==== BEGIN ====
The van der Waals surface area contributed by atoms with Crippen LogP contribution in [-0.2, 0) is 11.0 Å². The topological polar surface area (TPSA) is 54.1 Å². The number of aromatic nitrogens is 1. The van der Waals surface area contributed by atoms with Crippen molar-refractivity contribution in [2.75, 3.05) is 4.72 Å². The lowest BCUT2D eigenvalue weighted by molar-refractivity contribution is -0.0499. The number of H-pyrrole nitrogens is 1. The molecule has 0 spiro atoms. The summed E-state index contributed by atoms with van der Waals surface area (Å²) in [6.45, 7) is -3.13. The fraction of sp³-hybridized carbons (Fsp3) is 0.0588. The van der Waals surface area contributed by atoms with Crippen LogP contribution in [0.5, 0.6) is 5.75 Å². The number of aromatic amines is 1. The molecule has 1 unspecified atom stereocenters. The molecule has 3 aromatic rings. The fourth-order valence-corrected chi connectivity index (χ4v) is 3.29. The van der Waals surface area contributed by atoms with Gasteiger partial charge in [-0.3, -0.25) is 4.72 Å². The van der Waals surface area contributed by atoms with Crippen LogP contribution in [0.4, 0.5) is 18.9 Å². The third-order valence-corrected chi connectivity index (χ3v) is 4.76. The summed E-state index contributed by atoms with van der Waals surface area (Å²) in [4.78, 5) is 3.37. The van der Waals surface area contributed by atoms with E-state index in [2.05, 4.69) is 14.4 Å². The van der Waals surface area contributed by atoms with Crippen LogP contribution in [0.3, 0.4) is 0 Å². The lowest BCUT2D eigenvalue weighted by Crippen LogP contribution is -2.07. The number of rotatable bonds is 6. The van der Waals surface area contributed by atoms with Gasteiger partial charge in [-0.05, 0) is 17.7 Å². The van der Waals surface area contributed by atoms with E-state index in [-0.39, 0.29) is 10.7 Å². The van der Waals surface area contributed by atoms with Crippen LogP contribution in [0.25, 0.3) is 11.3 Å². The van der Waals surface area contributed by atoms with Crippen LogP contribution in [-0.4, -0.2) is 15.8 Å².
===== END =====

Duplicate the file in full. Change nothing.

The van der Waals surface area contributed by atoms with Crippen LogP contribution in [-0.2, 0) is 11.0 Å². The topological polar surface area (TPSA) is 54.1 Å². The number of aromatic nitrogens is 1. The van der Waals surface area contributed by atoms with Crippen molar-refractivity contribution in [2.75, 3.05) is 4.72 Å². The lowest BCUT2D eigenvalue weighted by molar-refractivity contribution is -0.0499. The number of H-pyrrole nitrogens is 1. The molecule has 0 spiro atoms. The summed E-state index contributed by atoms with van der Waals surface area (Å²) in [6.45, 7) is -3.13. The fraction of sp³-hybridized carbons (Fsp3) is 0.0588. The van der Waals surface area contributed by atoms with Crippen LogP contribution in [0.5, 0.6) is 5.75 Å². The number of aromatic amines is 1. The molecule has 1 unspecified atom stereocenters. The molecule has 3 aromatic rings. The fourth-order valence-corrected chi connectivity index (χ4v) is 3.29. The van der Waals surface area contributed by atoms with Gasteiger partial charge in [-0.3, -0.25) is 4.72 Å². The van der Waals surface area contributed by atoms with Crippen LogP contribution in [0.4, 0.5) is 18.9 Å². The third-order valence-corrected chi connectivity index (χ3v) is 4.76. The summed E-state index contributed by atoms with van der Waals surface area (Å²) in [4.78, 5) is 3.37. The van der Waals surface area contributed by atoms with E-state index in [2.05, 4.69) is 14.4 Å². The van der Waals surface area contributed by atoms with Crippen LogP contribution in [0.3, 0.4) is 0 Å². The lowest BCUT2D eigenvalue weighted by Crippen LogP contribution is -2.07. The number of rotatable bonds is 6. The van der Waals surface area contributed by atoms with Gasteiger partial charge in [-0.05, 0) is 17.7 Å². The van der Waals surface area contributed by atoms with E-state index in [-0.39, 0.29) is 10.7 Å². The van der Waals surface area contributed by atoms with Crippen LogP contribution in [0.25, 0.3) is 11.3 Å². The van der Waals surface area contributed by atoms with Crippen LogP contribution in [-0.4, -0.2) is 15.8 Å².